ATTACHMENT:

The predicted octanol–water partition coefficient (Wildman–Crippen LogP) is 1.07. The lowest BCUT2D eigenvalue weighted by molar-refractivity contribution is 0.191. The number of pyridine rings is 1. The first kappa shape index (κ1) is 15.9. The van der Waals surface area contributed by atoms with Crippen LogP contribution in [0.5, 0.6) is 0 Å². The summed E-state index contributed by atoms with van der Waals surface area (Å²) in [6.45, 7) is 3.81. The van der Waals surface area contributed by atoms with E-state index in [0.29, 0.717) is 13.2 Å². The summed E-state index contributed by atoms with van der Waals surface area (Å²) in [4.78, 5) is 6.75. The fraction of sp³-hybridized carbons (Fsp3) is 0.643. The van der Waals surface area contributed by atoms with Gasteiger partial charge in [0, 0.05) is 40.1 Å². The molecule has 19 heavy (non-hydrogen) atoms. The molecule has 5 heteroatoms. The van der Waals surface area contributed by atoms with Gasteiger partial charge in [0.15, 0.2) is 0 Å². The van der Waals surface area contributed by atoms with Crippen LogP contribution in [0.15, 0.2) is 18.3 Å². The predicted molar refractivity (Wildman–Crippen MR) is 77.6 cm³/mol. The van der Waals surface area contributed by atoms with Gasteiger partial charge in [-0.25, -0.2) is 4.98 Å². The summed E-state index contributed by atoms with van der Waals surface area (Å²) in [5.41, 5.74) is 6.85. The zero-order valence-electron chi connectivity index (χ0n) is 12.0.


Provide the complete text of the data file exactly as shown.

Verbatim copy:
The predicted octanol–water partition coefficient (Wildman–Crippen LogP) is 1.07. The lowest BCUT2D eigenvalue weighted by molar-refractivity contribution is 0.191. The number of pyridine rings is 1. The first kappa shape index (κ1) is 15.9. The van der Waals surface area contributed by atoms with Crippen LogP contribution in [0.5, 0.6) is 0 Å². The summed E-state index contributed by atoms with van der Waals surface area (Å²) in [6.45, 7) is 3.81. The van der Waals surface area contributed by atoms with E-state index in [0.29, 0.717) is 13.2 Å². The summed E-state index contributed by atoms with van der Waals surface area (Å²) in [4.78, 5) is 6.75. The fraction of sp³-hybridized carbons (Fsp3) is 0.643. The van der Waals surface area contributed by atoms with Gasteiger partial charge in [0, 0.05) is 40.1 Å². The molecule has 19 heavy (non-hydrogen) atoms. The molecule has 5 heteroatoms. The van der Waals surface area contributed by atoms with Gasteiger partial charge in [0.15, 0.2) is 0 Å². The van der Waals surface area contributed by atoms with Crippen LogP contribution in [0.15, 0.2) is 18.3 Å². The predicted molar refractivity (Wildman–Crippen MR) is 77.6 cm³/mol. The van der Waals surface area contributed by atoms with Gasteiger partial charge in [-0.25, -0.2) is 4.98 Å². The summed E-state index contributed by atoms with van der Waals surface area (Å²) in [5.41, 5.74) is 6.85. The zero-order valence-electron chi connectivity index (χ0n) is 12.0.